“Shinza ni lei.” The old sensei’s voice was deep and powerful as he commanded the two students to bow to the front of the class. “Sensei ni rei.” The two students faced him and bowed. Each was wearing the Eastern Light Dojo’s logo on their startling white gis, the required uniform for karate students, as well as a brown cotton belt about their waists. The sensei almost failed to hide his smile before he commanded them to begin their kumite, ordering, “Hajime!” As the two combatants moved around the vinyl mat that covered the sparring floor, they each measured the other’s stance and form. The first blow, as usual, came from the lithe blond girl with the brilliant blue eyes. Her hair tied back in a loose ponytail, she stepped in and struck with a series of kata moves which were blocked with deft ability by her opponent, a lanky boy of her own age with a mop of thick brown hair and a lop-sided grin. “Think. Visualize your moves, Alexis-kun,” the sensei directed, using his familiar tone with Alexis. “Jamie-san,” he continued, noting the boy, “Focus. Kumite is not meant to be amusing. It is meant to test your abilities and awareness.” Even as he stated this, Keats took a solid flurry of strikes from Alexis and she landed the last with a firm fist to Keats’ chest. “Focus!” the sensei reiterated. Keats flowed in toward Alexis with a dancing series of steps and strikes, dropping for a leg sweep and catching Alexis off balance. Her reaction, after a quick recovery, was to attack. Keats countered her every move, as did Alexis when he returned the attack. Keats backed off for a moment to reorganize his breathing. “Not really fair using that eidetic memory of yours, Al,” he stated, crouching and circling to her left. “You know me too well.” “So,” she responded with a smirk, “surprise me.” The dojo’s other students, ranging in age from thirteen to thirty-two, watched the two star pupils with wide eyes, gasping at the speed at which each of them could move. Sensei watched not only the combatants but the audience. He had owned this dojo for over thirty years and these two students had outstripped even his exacting standards in training. Alexis’ abilities had even surpassed those of her father, whom the sensei had also trained for years. This sparring match was more for the audience than for the combatants, although it also served to prepare the two of them. Both Alexis and Keats were first ryu, brown belts, and were scheduled for their black belt tests in the next couple of months, during the summer, after their high school graduation. Sensei would miss them once they each headed off to college and the start of their adult lives.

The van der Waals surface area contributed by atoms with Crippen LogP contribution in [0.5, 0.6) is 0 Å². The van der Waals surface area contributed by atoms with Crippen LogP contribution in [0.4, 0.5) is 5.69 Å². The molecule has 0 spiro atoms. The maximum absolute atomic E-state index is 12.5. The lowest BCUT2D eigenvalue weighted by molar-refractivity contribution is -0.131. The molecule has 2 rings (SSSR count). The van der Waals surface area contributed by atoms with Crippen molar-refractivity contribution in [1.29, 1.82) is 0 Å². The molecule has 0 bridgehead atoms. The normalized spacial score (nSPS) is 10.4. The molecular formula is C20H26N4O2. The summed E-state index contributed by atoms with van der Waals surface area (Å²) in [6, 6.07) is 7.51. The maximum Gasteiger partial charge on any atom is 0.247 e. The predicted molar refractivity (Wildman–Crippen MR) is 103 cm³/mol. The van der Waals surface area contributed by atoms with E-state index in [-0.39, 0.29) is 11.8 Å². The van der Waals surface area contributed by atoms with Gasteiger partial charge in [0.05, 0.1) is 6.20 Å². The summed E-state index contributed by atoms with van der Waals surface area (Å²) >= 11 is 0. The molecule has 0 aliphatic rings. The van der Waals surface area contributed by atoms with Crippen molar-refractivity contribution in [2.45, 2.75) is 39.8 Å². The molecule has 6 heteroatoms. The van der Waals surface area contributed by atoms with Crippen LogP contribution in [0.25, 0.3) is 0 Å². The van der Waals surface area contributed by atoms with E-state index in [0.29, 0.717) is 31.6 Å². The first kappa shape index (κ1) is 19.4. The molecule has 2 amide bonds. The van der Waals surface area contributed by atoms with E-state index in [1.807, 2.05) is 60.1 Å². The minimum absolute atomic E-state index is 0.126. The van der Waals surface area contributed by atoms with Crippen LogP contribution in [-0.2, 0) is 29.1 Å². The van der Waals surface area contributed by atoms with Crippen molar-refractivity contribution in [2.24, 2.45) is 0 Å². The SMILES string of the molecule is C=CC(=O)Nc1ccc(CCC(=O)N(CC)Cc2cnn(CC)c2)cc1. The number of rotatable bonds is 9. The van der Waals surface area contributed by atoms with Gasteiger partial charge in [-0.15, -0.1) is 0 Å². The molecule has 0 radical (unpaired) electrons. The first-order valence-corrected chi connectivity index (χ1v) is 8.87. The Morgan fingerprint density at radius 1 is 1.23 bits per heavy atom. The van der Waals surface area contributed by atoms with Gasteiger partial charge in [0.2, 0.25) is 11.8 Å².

The students gasped at a flying roundhouse from Alexis, who was nimble and light enough to throw herself into the air better than most. Her physical power was just lacking enough that Keats recovered in an instant and fell into a prepared crouch. As Alexis faced him and stalked to his right, Keats could not help but smile as he realized what her next move would be. In response, he did just the opposite of what he should have. He leaped in and performed a lightning fast series of hand strikes and then dropped again for a leg sweep that managed to fell his opponent. Alexis hit the mat on her back hard enough to knock the wind from her. Sensei called a pause in the action and had the opponents face away and adjust their gis. He then ordered them to face him, bow, face each other, bow, and continue. Alexis, none the worse for wear, had taken much more damage in her previous bouts with Keats. Sensei watched with silent pride as his two favorite pupils struck and kicked each other, the sweat and adrenalin permeating the dojo and exciting the observing students. Sensei noted how impulsive Alexis continued to be with her attacks. He had counseled her on such lack of visualization far too many times to count. It was simply her nature to be rash. Keats on the other hand was far better at planning his moves and executing with precision and grace. Were it not for Alexis’ incredible memory of every move Keats had ever thrown, the boy would have bettered the much smaller girl. As it was, they were evenly matched. Sensei was proud of the both of them, thrilled at their strengths and weaknesses both. Keats landed a forceful kick to Alexis’ chest, sending the girl backward, only to have her fall with the impetus and roll over her head to pop back up in a natural karate stance. She winked at him and they each came together in another flurry of blows and kicks. *** The dojo sat in the middle of a city block, bookended by a sandwich shop and a dance studio. The front façade of the Eastern Light Dojo was a huge plate glass window adorned with the painted logo and a telephone number. On occasion, passersby would stop to marvel at the training that occurred inside. Staring through the window with a quiet intensity, his focus pinpointed to the two sparring partners inside, the man stood in a trench coat and fedora. In late June such a fashion statement seemed ridiculous at best in the heat of the piedmont of North Carolina. With his perfect, beautiful face and dark gray eyes it seemed no one noticed or felt inclined to mention the fact that the observer did not seem to sweat. His eyes, shaded by the brim of the hat, watched the movements of the boy and girl as if he were memorizing them for future reference. He did not even seem to breathe as he peered at the two battling each other with skill and determination. *** Alexis side-stepped a kick from Keats and used his own momentum to throw him to the mat, a harsh huff of breath escaping him.